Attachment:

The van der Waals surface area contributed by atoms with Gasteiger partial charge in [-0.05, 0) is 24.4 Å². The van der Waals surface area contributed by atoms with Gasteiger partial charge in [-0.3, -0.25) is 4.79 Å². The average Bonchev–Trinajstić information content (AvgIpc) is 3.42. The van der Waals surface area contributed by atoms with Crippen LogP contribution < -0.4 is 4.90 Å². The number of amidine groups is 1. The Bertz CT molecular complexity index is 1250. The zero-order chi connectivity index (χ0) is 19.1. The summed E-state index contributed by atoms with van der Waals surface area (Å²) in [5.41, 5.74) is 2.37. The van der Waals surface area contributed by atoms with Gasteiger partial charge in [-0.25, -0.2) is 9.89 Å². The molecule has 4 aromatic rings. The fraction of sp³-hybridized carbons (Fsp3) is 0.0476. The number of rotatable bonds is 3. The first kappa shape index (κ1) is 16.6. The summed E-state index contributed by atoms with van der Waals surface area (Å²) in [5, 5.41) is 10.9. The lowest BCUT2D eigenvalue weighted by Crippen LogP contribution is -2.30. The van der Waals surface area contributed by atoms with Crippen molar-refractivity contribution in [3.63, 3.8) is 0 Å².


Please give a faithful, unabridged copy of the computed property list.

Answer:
The van der Waals surface area contributed by atoms with Gasteiger partial charge in [-0.05, 0) is 24.4 Å². The van der Waals surface area contributed by atoms with Gasteiger partial charge in [-0.3, -0.25) is 4.79 Å². The average Bonchev–Trinajstić information content (AvgIpc) is 3.42. The van der Waals surface area contributed by atoms with Crippen LogP contribution < -0.4 is 4.90 Å². The number of amidine groups is 1. The Bertz CT molecular complexity index is 1250. The zero-order chi connectivity index (χ0) is 19.1. The summed E-state index contributed by atoms with van der Waals surface area (Å²) in [5.41, 5.74) is 2.37. The van der Waals surface area contributed by atoms with Gasteiger partial charge in [-0.25, -0.2) is 9.89 Å². The molecule has 4 aromatic rings. The fraction of sp³-hybridized carbons (Fsp3) is 0.0476. The number of rotatable bonds is 3. The first kappa shape index (κ1) is 16.6. The summed E-state index contributed by atoms with van der Waals surface area (Å²) in [5, 5.41) is 10.9. The lowest BCUT2D eigenvalue weighted by Crippen LogP contribution is -2.30. The van der Waals surface area contributed by atoms with Crippen molar-refractivity contribution in [3.63, 3.8) is 0 Å².